October 29th – November 1st – Catching Up

Two local wood nymphs – conjuring owls. -KMP

It’s been a hectic time with lots on the go. Weather conditions have been all over the map with a preponderance of wet days (except for the 30th which was clear). Long-distance migrants have almost all moved on and we’re seeing the end of the moderate-distance ones. The big flocks of Cedar Waxwings are no where to be found and the field edges that only a few days ago were alive with the early morning chips of White-throated Sparrows are now quiet. But….where are the American Tree Sparrows? They should be here now en masse but we’ve seen only a few and banded a mere 4.

The American Goldfinches have finally started to show up – both new, young birds and oldtimers. These latter we seem to get with regularity. They show up in either Spring or Fall or both, stay for awhile and then disappear only to show up again during the next migration period. They seem to have built the Ruthven feeders into their travel plans.

On the other hand…..on the evening of Hallowe’en we ran a small owl training workshop for a few of our regular banding volunteers. We thought if we could get a couple it would give them some much-needed hands-on experience. We caught 15(!) – 11 “new” ones and 4 others that we had banded within the last 10 days – I think the generally poor weather conditions may have kept them in place. Needless to say we had a great time – made even better by Irene’s baked goods and Dave’s deep-fried Lake Simcoe perch prepared in situ.

And at Fern Hill in Oakville it was mostly Black-capped Chickadees. The biggest surprise was a diminutive Red-bellied Snake we found in good condition on the 29th and an Orange-crowned Warbler that we banded today. But NO American Tree Sparrows……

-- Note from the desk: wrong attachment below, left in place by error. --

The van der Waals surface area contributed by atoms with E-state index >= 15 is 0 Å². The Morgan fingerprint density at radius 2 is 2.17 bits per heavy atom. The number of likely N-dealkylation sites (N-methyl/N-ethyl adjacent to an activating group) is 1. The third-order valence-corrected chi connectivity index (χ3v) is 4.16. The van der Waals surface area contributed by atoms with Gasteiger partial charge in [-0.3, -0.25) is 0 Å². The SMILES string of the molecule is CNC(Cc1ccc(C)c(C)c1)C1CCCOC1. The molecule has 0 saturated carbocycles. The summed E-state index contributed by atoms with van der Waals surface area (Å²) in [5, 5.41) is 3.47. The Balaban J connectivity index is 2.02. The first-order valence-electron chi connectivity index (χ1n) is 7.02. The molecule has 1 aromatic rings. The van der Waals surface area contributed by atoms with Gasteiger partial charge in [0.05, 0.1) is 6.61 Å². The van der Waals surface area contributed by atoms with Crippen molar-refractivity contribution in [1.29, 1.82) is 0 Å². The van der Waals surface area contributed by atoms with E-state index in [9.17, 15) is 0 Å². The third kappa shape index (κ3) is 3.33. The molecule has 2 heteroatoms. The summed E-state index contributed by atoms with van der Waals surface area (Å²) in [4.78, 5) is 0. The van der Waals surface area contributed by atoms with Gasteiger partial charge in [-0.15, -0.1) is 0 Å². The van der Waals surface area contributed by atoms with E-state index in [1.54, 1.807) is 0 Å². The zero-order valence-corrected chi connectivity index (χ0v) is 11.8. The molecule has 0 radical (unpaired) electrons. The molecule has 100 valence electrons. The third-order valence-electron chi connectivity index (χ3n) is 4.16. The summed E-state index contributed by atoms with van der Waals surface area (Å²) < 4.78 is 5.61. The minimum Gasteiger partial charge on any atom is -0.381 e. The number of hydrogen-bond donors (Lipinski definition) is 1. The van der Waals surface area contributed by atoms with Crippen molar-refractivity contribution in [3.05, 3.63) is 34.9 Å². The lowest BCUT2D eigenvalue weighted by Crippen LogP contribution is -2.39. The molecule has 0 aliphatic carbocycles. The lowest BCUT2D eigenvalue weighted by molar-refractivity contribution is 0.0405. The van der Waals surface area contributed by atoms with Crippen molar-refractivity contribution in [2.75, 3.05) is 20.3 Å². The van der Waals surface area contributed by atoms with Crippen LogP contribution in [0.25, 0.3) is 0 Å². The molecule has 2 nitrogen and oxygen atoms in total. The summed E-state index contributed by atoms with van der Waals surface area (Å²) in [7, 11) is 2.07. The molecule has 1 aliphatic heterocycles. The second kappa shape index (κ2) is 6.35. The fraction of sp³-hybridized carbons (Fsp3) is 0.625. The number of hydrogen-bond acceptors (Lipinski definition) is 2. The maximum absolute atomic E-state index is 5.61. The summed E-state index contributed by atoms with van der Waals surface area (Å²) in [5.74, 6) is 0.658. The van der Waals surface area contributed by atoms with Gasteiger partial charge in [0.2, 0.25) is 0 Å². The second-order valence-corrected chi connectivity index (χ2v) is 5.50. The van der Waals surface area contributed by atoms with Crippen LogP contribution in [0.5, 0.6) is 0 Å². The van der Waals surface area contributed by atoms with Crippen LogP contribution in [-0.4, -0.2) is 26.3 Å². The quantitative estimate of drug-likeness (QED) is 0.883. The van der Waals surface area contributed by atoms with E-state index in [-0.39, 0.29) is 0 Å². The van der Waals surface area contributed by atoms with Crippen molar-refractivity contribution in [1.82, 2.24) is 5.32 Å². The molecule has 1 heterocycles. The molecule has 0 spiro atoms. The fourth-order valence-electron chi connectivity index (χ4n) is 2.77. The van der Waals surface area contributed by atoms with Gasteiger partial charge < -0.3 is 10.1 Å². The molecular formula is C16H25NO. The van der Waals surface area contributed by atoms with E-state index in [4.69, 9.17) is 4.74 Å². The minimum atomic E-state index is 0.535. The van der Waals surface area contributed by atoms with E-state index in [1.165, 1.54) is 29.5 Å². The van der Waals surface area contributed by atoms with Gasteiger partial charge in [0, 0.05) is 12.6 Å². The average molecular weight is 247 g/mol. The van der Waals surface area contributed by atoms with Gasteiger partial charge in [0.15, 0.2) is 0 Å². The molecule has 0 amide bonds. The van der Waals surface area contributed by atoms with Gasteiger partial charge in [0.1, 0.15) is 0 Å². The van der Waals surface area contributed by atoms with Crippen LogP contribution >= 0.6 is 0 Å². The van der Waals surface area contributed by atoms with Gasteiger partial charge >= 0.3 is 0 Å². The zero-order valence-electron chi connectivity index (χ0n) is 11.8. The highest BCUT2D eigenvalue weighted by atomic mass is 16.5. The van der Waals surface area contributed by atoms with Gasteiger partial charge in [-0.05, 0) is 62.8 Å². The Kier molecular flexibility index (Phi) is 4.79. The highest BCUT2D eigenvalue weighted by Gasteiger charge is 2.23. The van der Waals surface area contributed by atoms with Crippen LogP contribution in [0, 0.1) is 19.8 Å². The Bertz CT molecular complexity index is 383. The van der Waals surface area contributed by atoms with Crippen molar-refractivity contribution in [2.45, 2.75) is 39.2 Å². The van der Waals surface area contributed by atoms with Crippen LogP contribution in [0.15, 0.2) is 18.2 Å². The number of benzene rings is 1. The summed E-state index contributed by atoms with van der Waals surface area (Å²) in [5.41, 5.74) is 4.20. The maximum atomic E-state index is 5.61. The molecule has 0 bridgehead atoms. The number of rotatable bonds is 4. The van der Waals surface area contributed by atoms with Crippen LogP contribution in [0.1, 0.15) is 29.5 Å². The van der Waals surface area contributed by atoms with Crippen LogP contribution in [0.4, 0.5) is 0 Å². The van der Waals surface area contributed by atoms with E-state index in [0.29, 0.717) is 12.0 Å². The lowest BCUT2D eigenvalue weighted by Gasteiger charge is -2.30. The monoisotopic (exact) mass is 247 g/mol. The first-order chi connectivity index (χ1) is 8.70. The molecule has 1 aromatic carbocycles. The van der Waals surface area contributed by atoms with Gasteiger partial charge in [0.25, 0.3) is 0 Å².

October 29th:
Ruthven; Banded 35:

Lyn with a Ruby-crowned Kinglet. Their numbers are petering out. -KMP

2 Ruby-crowned Kinglets
2 Hermit Thrushes
1 American Robin
1 American Tree Sparrow
1 Fox Sparrow
1 Swamp Sparrow
1 White-throated Sparrow
3 Dark-eyed Juncos
26 American Goldfinches

ET’s: 30 spp.

Young Ornithologist with a House Finch – there is a large flock at the school feeding in a burdock patch. -KAP

Fern Hill Oakville; Banded 24:
14 Black-capped Chickadees
2 Golden-crowned Kinglets
1 American Robin
1 Northern Cardinal
3 Dark-eyed Juncos
3 House Finches

Red-bellied Snake – a big surprise on a cold late-October day. -KAP

The Red-bellied Snake. -KAP

October 30th; Ruthven; Banded 43:
1 Blue Jay
1 Brown Creeper

An unusually late House Wren. -KMP

1 House Wren
1 Ruby-crowned Kinglet
1 Hermit Thrush
1 Fox Sparrow
2 Song Sparrows
2 Swamp Sparrows
12 Dark-eyed juncos

This male goldfinch was banded as a youngster in November 2016. -KMP

18 American Goldfinches

ET’s: 34 spp.

Ginny learning how to process a bird. -RB

October 31st:
Ruthven; Banded 14:

1 Mourning Dove
3 Golden-crowned Kinglets
1 Northern Cardinal
1 American Tree Sparrow
1 White-throated Sparrow
2 Dark-eyed Juncos
5 American Goldfinches

ET’s: 27 spp.

The Satyr of the Sough Forest with a Saw-whet. -MMG

Ruthven; Owloween; Captured 15 Northern Saw-whet Owls/ Banded 11

One net round’s “haul”. -KMP

One of 15 Northern Saw-whets caught Wednesday night – Owloween. -KMP

Dave Maida’s breaded perch, made on the spot – yummy! -MMG

Same species but very different facial patterns. -MMG

Northern Saw-whet Owl. RF

Two banded Saw-whets getting ready to take flight. -RF

November 1st:
Ruthven; Banded 20:

4 Mourning Doves
2 Dark-eyed Juncos
7 Pine Siskins
7 American Goldfinches

ET’s: 12 spp. (observations were limited by the persistent heavy rains)

Fern Hill Oakville; Banded 12:
2 Mourning Doves
1 Downy Woodpecker
3 Black-capped Chickadees
1 Golden-crowned Kinglet
1 Ruby-crowned Kinglet
1 Orange-crowned Warbler
1 Dark-eyed Junco
2 House Finches

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